Somebody has to step up: Somebody other than Neil Walker has to step up. James Loney has done it; so has Kelly Johnson. But, there will be games down the stretch when Walker and Cespedes and Bruce don’t hit. In those games, they’ll need Flores, or T.J. Rivera, or how about one of the catchers? They’ve gotten little from Travis d’Arnaud all year.

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Aug 14

Three Mets’ Storylines: Is Bone Spur Issue Over For Matz?

The Mets didn’t get their first no-hitter until their 51st season. It was too much to ask for Steven Matz to give them their second four years later.

Matz took a no-hitter into the eighth inning before Alexi Ramirez lined his 105th of the game into right field. Mets manager Terry Collins jumped out of the dugout as if launched by a spring to answer the question that had been on everybody’s mind.

MATZ: Is spur issue over? (AP)

MATZ: Is spur issue over? (AP)

“I wasn’t going to visit the Johan Santana scenario again, I can tell you that,” said Collins revisiting the night of June 1, 2012, when he allowed the veteran left-hander to stay in to throw 134 pitches in the franchise’s only no-hitter.

Santana, who was coming off shoulder surgery, pitched a few good games later that season, but was never the same.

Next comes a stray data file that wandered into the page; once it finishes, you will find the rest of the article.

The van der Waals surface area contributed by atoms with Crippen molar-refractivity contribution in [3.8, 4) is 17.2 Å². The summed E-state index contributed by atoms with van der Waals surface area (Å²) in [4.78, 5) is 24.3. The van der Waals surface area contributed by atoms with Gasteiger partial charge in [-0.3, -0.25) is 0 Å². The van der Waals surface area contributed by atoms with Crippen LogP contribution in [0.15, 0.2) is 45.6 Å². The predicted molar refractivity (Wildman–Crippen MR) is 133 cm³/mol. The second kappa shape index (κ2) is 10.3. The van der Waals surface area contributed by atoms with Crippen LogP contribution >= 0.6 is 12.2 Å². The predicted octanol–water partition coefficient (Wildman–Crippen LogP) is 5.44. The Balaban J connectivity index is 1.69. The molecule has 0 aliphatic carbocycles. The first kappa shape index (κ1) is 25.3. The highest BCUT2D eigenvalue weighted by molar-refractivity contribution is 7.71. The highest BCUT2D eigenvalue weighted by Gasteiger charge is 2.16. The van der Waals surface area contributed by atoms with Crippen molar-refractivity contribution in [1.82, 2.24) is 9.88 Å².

To this day, Collins regrets letting Santana stay in, and he would later say: “It was without a doubt, the worst night I’ve ever spent in baseball.”

Santana was a veteran, but Matz was making just his 28th career start. This is his first full season in the majors. Collins compared the two through the prism of his baseball roots.

“I can’t get away from my background in player development,” Collins said. “I can see the big picture. I wasn’t going to jeopardize his career for one game.”

The big picture includes that Matz has pitched with a bone spur that will require surgery this off-season. There was speculation he might be shut down for the season. However, he’s been superb in his last two starts.

Even had Matz pitched a no-hitter, perhaps the most important thing coming out of the day is he might be past that issue. Matz threw 105 pitches in beating San Diego, 5-1, Sunday; he threw a career high 120 pitches earlier in the week in a 5-3 loss to Arizona.

“I think it has been out of my mind for awhile,” Matz said of the bone spur. “It has been since I decided to pitch with it. … My arm has been feeling great. I’ve had no problems.”

Matz thanked Collins for letting him stay in for 120 pitches against Arizona.

“I think it’s good when you get deep into games,” he said. “You have to have better command of your pitches when you’re not throwing as hard.”

Matz was the story of the day. The other storylines was the offense and the upcoming schedule.

TACK ON RUNS: The Mets first got on the board with homers from Wilmer Flores and Neil Walker, but more impressive were three manufactured runs in the eighth inning.

In the epitome of a manufactured run, Jose Reyes singled, stole second and went to third on the catcher’s throw into center, and scored on a wild pitch.

They added two more on T.J. Rivera’s two-run double.

The late runs enabled Collins to by-pass Jeurys Familia because it wasn’t a save situation, thereby keeping him fresh for Monday.